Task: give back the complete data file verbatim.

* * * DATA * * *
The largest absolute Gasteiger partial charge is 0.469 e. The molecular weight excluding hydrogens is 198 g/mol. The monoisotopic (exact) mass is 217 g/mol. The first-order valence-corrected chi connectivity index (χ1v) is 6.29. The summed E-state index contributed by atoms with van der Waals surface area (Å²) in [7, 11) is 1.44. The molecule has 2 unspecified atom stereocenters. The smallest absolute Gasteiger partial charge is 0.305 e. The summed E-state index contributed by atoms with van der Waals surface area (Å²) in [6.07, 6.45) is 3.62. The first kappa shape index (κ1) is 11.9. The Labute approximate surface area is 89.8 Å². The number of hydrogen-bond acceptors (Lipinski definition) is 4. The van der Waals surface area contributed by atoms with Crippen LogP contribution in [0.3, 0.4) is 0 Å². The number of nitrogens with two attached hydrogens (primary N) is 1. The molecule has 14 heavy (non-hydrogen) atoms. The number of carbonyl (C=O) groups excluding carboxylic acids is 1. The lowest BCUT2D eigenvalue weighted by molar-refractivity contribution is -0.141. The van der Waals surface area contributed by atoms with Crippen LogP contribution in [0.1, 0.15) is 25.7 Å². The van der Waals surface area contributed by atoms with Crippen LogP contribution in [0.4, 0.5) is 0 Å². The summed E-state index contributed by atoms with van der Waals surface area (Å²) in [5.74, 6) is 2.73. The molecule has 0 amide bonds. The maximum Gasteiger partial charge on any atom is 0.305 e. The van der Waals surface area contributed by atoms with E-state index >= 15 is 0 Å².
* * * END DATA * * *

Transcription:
The largest absolute Gasteiger partial charge is 0.469 e. The molecular weight excluding hydrogens is 198 g/mol. The monoisotopic (exact) mass is 217 g/mol. The first-order valence-corrected chi connectivity index (χ1v) is 6.29. The summed E-state index contributed by atoms with van der Waals surface area (Å²) in [7, 11) is 1.44. The molecule has 2 unspecified atom stereocenters. The smallest absolute Gasteiger partial charge is 0.305 e. The summed E-state index contributed by atoms with van der Waals surface area (Å²) in [6.07, 6.45) is 3.62. The first kappa shape index (κ1) is 11.9. The Labute approximate surface area is 89.8 Å². The number of hydrogen-bond acceptors (Lipinski definition) is 4. The van der Waals surface area contributed by atoms with Crippen LogP contribution in [0.3, 0.4) is 0 Å². The number of nitrogens with two attached hydrogens (primary N) is 1. The molecule has 14 heavy (non-hydrogen) atoms. The number of carbonyl (C=O) groups excluding carboxylic acids is 1. The lowest BCUT2D eigenvalue weighted by molar-refractivity contribution is -0.141. The van der Waals surface area contributed by atoms with Crippen LogP contribution in [0.1, 0.15) is 25.7 Å². The van der Waals surface area contributed by atoms with Crippen LogP contribution in [0.4, 0.5) is 0 Å². The summed E-state index contributed by atoms with van der Waals surface area (Å²) in [5.74, 6) is 2.73. The molecule has 0 amide bonds. The maximum Gasteiger partial charge on any atom is 0.305 e. The van der Waals surface area contributed by atoms with E-state index >= 15 is 0 Å².